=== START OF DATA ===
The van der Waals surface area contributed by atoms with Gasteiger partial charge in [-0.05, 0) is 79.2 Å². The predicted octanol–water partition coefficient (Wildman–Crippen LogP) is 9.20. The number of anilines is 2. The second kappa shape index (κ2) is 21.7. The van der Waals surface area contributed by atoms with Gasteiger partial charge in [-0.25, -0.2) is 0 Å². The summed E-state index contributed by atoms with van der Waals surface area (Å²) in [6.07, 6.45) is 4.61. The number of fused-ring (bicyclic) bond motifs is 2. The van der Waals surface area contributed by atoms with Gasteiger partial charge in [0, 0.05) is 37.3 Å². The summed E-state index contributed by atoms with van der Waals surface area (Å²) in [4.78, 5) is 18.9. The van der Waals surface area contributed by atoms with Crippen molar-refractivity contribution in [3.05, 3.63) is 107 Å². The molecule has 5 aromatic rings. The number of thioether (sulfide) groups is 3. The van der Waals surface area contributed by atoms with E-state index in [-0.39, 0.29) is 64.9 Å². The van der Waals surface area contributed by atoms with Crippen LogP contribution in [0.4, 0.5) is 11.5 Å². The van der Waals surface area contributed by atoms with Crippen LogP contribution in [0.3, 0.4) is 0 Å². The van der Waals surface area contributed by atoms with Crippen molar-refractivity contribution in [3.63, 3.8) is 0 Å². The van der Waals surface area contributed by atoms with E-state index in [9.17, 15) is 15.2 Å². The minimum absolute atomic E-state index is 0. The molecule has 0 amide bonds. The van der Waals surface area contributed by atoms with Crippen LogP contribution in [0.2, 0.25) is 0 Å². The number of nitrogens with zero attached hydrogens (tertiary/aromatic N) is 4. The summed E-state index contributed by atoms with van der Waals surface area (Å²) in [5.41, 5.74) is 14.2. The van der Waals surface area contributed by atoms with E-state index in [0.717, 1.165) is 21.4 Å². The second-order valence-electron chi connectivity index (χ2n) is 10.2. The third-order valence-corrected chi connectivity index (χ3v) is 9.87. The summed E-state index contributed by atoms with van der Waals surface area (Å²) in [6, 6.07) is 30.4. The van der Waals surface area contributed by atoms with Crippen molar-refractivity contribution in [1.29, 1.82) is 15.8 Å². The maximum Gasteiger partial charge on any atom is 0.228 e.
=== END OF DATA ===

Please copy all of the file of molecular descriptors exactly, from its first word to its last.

The van der Waals surface area contributed by atoms with Gasteiger partial charge in [-0.05, 0) is 79.2 Å². The predicted octanol–water partition coefficient (Wildman–Crippen LogP) is 9.20. The number of anilines is 2. The second kappa shape index (κ2) is 21.7. The van der Waals surface area contributed by atoms with Gasteiger partial charge in [-0.25, -0.2) is 0 Å². The summed E-state index contributed by atoms with van der Waals surface area (Å²) in [6.07, 6.45) is 4.61. The number of fused-ring (bicyclic) bond motifs is 2. The van der Waals surface area contributed by atoms with Gasteiger partial charge in [0, 0.05) is 37.3 Å². The summed E-state index contributed by atoms with van der Waals surface area (Å²) in [4.78, 5) is 18.9. The van der Waals surface area contributed by atoms with Crippen molar-refractivity contribution in [3.05, 3.63) is 107 Å². The molecule has 5 aromatic rings. The number of thioether (sulfide) groups is 3. The van der Waals surface area contributed by atoms with E-state index in [-0.39, 0.29) is 64.9 Å². The van der Waals surface area contributed by atoms with Crippen LogP contribution in [0.4, 0.5) is 11.5 Å². The van der Waals surface area contributed by atoms with Crippen LogP contribution in [0.3, 0.4) is 0 Å². The van der Waals surface area contributed by atoms with Crippen molar-refractivity contribution in [3.63, 3.8) is 0 Å². The van der Waals surface area contributed by atoms with E-state index in [9.17, 15) is 15.2 Å². The minimum absolute atomic E-state index is 0. The molecule has 0 amide bonds. The van der Waals surface area contributed by atoms with Crippen LogP contribution in [0.2, 0.25) is 0 Å². The number of nitrogens with zero attached hydrogens (tertiary/aromatic N) is 4. The summed E-state index contributed by atoms with van der Waals surface area (Å²) in [5.41, 5.74) is 14.2. The van der Waals surface area contributed by atoms with E-state index in [0.717, 1.165) is 21.4 Å². The second-order valence-electron chi connectivity index (χ2n) is 10.2. The third-order valence-corrected chi connectivity index (χ3v) is 9.87. The summed E-state index contributed by atoms with van der Waals surface area (Å²) in [6, 6.07) is 30.4. The van der Waals surface area contributed by atoms with Crippen molar-refractivity contribution in [1.29, 1.82) is 15.8 Å². The maximum Gasteiger partial charge on any atom is 0.228 e.